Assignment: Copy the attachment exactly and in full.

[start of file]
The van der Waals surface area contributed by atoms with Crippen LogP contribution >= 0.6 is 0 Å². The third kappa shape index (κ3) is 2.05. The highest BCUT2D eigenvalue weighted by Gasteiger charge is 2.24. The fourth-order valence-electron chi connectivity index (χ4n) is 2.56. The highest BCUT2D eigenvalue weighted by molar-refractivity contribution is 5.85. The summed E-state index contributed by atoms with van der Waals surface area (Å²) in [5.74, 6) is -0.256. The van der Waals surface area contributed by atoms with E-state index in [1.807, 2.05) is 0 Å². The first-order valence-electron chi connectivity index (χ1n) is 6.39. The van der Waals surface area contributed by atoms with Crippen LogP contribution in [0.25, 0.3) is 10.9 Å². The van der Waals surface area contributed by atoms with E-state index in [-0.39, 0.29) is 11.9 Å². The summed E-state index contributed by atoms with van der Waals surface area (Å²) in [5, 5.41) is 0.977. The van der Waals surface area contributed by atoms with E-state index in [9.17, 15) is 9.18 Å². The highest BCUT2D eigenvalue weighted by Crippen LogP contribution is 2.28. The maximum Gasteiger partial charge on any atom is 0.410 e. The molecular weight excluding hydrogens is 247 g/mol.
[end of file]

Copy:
The van der Waals surface area contributed by atoms with Crippen LogP contribution >= 0.6 is 0 Å². The third kappa shape index (κ3) is 2.05. The highest BCUT2D eigenvalue weighted by Gasteiger charge is 2.24. The fourth-order valence-electron chi connectivity index (χ4n) is 2.56. The highest BCUT2D eigenvalue weighted by molar-refractivity contribution is 5.85. The summed E-state index contributed by atoms with van der Waals surface area (Å²) in [5.74, 6) is -0.256. The van der Waals surface area contributed by atoms with E-state index in [1.807, 2.05) is 0 Å². The first-order valence-electron chi connectivity index (χ1n) is 6.39. The van der Waals surface area contributed by atoms with Crippen LogP contribution in [0.25, 0.3) is 10.9 Å². The van der Waals surface area contributed by atoms with E-state index in [-0.39, 0.29) is 11.9 Å². The summed E-state index contributed by atoms with van der Waals surface area (Å²) in [5, 5.41) is 0.977. The van der Waals surface area contributed by atoms with E-state index in [9.17, 15) is 9.18 Å². The highest BCUT2D eigenvalue weighted by Crippen LogP contribution is 2.28. The maximum Gasteiger partial charge on any atom is 0.410 e. The molecular weight excluding hydrogens is 247 g/mol.